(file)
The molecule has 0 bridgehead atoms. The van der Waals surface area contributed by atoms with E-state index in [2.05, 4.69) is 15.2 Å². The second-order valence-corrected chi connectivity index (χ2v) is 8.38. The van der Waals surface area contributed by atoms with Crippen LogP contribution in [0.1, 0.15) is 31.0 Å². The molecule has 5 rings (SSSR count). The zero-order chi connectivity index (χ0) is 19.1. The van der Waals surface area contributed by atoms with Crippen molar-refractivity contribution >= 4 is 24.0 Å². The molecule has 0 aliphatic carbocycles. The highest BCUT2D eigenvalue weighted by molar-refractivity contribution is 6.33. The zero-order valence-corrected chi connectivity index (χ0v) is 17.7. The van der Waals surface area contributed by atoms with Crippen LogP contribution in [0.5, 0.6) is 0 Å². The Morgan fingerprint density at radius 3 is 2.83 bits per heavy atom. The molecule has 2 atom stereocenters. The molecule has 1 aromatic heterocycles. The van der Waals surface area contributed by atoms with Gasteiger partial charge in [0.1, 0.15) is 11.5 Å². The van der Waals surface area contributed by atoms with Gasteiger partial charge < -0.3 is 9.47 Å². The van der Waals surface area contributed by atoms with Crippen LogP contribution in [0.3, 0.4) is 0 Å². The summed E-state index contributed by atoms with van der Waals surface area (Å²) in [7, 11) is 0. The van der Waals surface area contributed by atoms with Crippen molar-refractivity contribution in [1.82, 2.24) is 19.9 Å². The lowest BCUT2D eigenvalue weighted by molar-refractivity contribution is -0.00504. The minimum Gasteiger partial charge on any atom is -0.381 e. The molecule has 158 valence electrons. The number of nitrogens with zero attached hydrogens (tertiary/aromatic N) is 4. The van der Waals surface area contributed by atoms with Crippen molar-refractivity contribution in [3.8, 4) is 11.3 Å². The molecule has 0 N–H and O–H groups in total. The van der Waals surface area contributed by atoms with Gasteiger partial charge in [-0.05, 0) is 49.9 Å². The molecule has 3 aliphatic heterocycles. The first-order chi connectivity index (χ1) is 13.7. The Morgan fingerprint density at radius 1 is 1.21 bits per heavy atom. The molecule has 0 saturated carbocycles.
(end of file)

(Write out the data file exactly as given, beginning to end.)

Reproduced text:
The molecule has 0 bridgehead atoms. The van der Waals surface area contributed by atoms with E-state index in [2.05, 4.69) is 15.2 Å². The second-order valence-corrected chi connectivity index (χ2v) is 8.38. The van der Waals surface area contributed by atoms with Crippen LogP contribution in [0.1, 0.15) is 31.0 Å². The molecule has 5 rings (SSSR count). The zero-order chi connectivity index (χ0) is 19.1. The van der Waals surface area contributed by atoms with Crippen molar-refractivity contribution >= 4 is 24.0 Å². The molecule has 0 aliphatic carbocycles. The highest BCUT2D eigenvalue weighted by molar-refractivity contribution is 6.33. The zero-order valence-corrected chi connectivity index (χ0v) is 17.7. The van der Waals surface area contributed by atoms with Crippen LogP contribution in [0.5, 0.6) is 0 Å². The Morgan fingerprint density at radius 3 is 2.83 bits per heavy atom. The molecule has 2 atom stereocenters. The molecule has 1 aromatic heterocycles. The van der Waals surface area contributed by atoms with Gasteiger partial charge in [0.1, 0.15) is 11.5 Å². The van der Waals surface area contributed by atoms with Gasteiger partial charge < -0.3 is 9.47 Å². The van der Waals surface area contributed by atoms with Crippen LogP contribution in [0.3, 0.4) is 0 Å². The summed E-state index contributed by atoms with van der Waals surface area (Å²) in [7, 11) is 0. The van der Waals surface area contributed by atoms with Crippen molar-refractivity contribution in [1.82, 2.24) is 19.9 Å². The lowest BCUT2D eigenvalue weighted by molar-refractivity contribution is -0.00504. The minimum Gasteiger partial charge on any atom is -0.381 e. The molecule has 158 valence electrons. The number of nitrogens with zero attached hydrogens (tertiary/aromatic N) is 4. The van der Waals surface area contributed by atoms with Crippen molar-refractivity contribution in [3.8, 4) is 11.3 Å². The molecule has 0 N–H and O–H groups in total. The van der Waals surface area contributed by atoms with Gasteiger partial charge in [-0.05, 0) is 49.9 Å². The molecule has 3 aliphatic heterocycles. The first-order chi connectivity index (χ1) is 13.7. The Morgan fingerprint density at radius 1 is 1.21 bits per heavy atom. The molecule has 0 saturated carbocycles.